Here’s the cold honest truth.. books are compromises. There’s a battle of a lot of different things going on.. the schedule, coming up with the ideas, coming up with the teaching style, page counts, publisher bureaucracy.. and all of this leads, in most cases, to a less than ideal book. I’ve tried to make it as factually accurate as possible, but in terms of reworking things that don’t quite gel.. it’s really hard to get the time in the schedule to do that, and publishers hate it when you change tack half way through a book 😉 (and going back and entirely rewriting chapters that you’ve decided “don’t work” as well as they could is very rare if you’re on a publisher’s dictated schedule)

    So the book is definitely a compromise and I wasn’t 100% happy with it. I realized, though, that most books are like this. Some beat the odds and are near perfect when they come out the door. Some aren’t written with any love and suck from the start. Others hover around in the middle and are imperfect but workable. I’d hope Beginning Ruby comes quite high up in that third category 😉

    No single book is going to teach you all of these concepts (and this may be a flaw with Beginning Ruby – it does try to cover a LOT, but at a shallow level) but I believe Beginning Ruby can at least whet your appetite for learning more and give you enough “soft” knowledge that you’re confident about Googling for answers or inspecting more advanced books.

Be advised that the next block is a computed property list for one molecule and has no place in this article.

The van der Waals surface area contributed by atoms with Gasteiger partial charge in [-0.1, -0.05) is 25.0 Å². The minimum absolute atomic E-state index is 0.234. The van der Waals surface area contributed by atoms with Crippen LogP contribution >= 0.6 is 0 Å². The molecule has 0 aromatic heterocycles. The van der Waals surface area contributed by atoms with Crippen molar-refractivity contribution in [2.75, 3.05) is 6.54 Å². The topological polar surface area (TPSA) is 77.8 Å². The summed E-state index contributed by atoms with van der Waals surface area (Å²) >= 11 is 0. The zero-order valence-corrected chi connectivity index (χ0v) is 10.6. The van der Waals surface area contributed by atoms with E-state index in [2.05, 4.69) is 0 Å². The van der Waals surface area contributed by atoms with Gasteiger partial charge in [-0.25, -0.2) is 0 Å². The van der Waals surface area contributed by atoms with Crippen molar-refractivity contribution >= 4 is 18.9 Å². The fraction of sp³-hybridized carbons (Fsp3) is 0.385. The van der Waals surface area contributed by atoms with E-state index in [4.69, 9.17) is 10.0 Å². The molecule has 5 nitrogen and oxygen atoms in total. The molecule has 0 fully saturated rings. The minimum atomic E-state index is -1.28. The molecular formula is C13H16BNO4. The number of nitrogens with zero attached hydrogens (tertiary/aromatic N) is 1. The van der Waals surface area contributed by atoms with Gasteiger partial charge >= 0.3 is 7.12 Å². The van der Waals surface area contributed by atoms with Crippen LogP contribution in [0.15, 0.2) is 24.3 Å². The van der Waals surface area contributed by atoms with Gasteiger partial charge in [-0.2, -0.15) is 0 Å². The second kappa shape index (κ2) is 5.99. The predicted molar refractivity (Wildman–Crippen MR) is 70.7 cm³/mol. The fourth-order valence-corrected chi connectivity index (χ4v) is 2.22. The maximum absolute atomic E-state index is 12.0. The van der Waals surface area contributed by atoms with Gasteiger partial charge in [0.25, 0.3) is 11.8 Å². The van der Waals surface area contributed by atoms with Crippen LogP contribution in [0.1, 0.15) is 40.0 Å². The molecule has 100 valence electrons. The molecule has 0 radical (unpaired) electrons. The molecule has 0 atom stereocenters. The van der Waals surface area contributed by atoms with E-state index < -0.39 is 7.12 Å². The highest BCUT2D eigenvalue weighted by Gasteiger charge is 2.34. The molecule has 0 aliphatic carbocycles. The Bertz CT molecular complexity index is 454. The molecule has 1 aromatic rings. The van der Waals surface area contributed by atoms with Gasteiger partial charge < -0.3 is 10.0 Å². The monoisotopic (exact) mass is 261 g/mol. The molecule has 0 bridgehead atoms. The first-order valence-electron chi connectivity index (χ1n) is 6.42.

I’m currently learning Objective C and iPhone development and I’ve done a video course and read a couple of books.. but I’m still having to look up concepts over and over and Google for stuff. It’s just the way it is, I think. There are no hard and fast rules, and people debate daily over whether certain techniques should be used or not. This is part of the fun of learning though, but you definitely need to rely on multiple sources. The publisher’s bluster about one book being enough to get from “novice to professional” is nonsense (and I really hate that they use that phrase) – the only way you become a professional is by testing, experimenting, and screwing up on an almost daily basis until it just “sticks” 🙂

    • majorgrooves Says:

      Hi Peter. Thanks for dropping by and commenting. I had wondered about the “novice to professional” thing, thinking that it would be fairly unlikely I could charge people for my Ruby skills by the end of a book! I should have realised it would be a publisher added thing – as a marketing phrase it worked – made me buy it!

      wrt to the contents of the book itself, there’s certainly nothing in there I would criticise so I’d definitely put it very high up in the third category. What I’m looking for is more! 😉 Specifically more linked exercises.

      wrt to the exercises, what I’d really like to see is something like this actually working: http://rubychallenge.com/

  2. Andrew Rodriguez Says: